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My blood estrogen, twice tested, is over 1,100. I'm 50, no menopause. My doctor is referring me to an endocrinologist. How high is too high?
Menopause occurs 1 year after the last time you had a period. However, when perimenopausal (the time leading up to your period stopping) you can have a # of sxs. Sxs may include waking up in the middle of the night sweating heavily; dryness of the vaginal tissue; irregularity of periods, hot flashes; mood swings & decreased interest in sex. In the us the ave age ...Read more
Many!: Problems of the pituitary, thyroid, adrenals, parathyroids, menopause*, testosterone*, fertility*, bones. Imbalances of sodium, potassium, calcium, magnesium, phosphate, vitamin d. Problems of various glans may be over/under-production of hormones, masses/tumors, or cancers. Individual endocrinologists tend to have areas of interest, and not all will treat all conditions (especially * issues). ...Read more
Fertility and more: Rei are sub-specialist obg physicians: the majority of most prctices is fertility, but we are specialists in disorders of all aspects of female reproductive system, including many endocrine (hormonal) problems. Many rei treat early-or-late puberty, and conditions such aas endometriosis as well, soem also treat menopause. ...Read more
63 yr. Old woman with severe hot flashes...Not at night..Only during day when I start to get hot. Should I go to gynecologist or endocrinologist?
Gynecologist First: Hot flashes may occur during the day or night. Typically they only last a minute or two and, if associated with sweating and a change in activity, are considered severe. They are frequently alleviated with hormone therapy within several weeks. Your gyn will counsel you about the risks and benefits of starting hormone therapy at 62. If not responsive to any menopause rx, then consider endo. ...Read more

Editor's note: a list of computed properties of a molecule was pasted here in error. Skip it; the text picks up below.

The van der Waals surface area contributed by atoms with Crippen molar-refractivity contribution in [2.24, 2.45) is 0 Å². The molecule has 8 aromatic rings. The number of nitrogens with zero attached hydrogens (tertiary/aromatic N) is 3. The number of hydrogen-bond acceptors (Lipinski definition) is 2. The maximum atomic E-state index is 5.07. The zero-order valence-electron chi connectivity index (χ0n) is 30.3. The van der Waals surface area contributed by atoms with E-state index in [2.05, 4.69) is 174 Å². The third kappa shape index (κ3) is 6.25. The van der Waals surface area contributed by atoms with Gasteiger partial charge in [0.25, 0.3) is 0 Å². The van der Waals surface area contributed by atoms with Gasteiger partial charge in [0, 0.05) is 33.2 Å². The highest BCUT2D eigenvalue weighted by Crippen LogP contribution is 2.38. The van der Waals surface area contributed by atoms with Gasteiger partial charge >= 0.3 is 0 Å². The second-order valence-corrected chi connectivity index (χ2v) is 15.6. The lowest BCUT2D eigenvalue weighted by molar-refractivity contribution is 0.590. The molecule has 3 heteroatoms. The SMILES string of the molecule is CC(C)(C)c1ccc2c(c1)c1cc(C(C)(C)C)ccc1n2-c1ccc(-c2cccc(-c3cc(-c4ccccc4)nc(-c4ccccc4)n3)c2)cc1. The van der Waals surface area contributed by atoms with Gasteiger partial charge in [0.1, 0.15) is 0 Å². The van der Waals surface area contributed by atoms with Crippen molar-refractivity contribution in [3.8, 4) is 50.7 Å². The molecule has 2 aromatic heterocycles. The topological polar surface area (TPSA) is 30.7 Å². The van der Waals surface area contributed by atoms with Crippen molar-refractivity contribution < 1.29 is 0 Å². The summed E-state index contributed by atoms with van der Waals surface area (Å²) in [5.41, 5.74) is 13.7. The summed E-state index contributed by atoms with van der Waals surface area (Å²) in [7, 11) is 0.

Keep it: Hi. Keep the appointment. Your doc is referring you to an endo because he/she has a question about something in you that endo's specialize in (common conditions endo's help with include diabetes, thyroid problems, pituitary problems, metabolic bone problems, blood calcium problems, etc). Good luck! ...Read moreSee 1 more doctor answer
Hormone disorders: An endocrinologist is a specialist in the endocrine system, organs that produce the main hormones in our bodies, and parts of the pituitary and brain - whew. Usually an internal medicine doctor with advanced training and certification in endocrine disease. A reproductive endocrinologist (like me) is a specialist in fertility and endocrine disorders specific to female reproduction. ...Read moreSee 1 more doctor answer
Specialized care: An endocrinologist who is board-certified is specially trained and qualified to help treat patients who have disorders of hormones and metabolism. The most common conditions treated by endocrinologists are: diabetes mellitus, other metabolic diseases (pcos, dyslipidemia, etc), thyroid disease, growth disorders, osteoporosis/calcium disorders, pituitary, reproductive, and adrenal problems. ...Read moreSee 1 more doctor answer
Hormone disorder: Endocrinologists see people with many different hormonal abnormalities. Pituitary, thyroid, and adrenal disorders, as well as diabetes, osteoporosis and calcium disorders, and sex hormone abnormalities are among the many illnesses endocrinologists manage. Some disorders like diabetes and hypothyroidism can be managed by primary care physicians, but complex cases are referred. ...Read more
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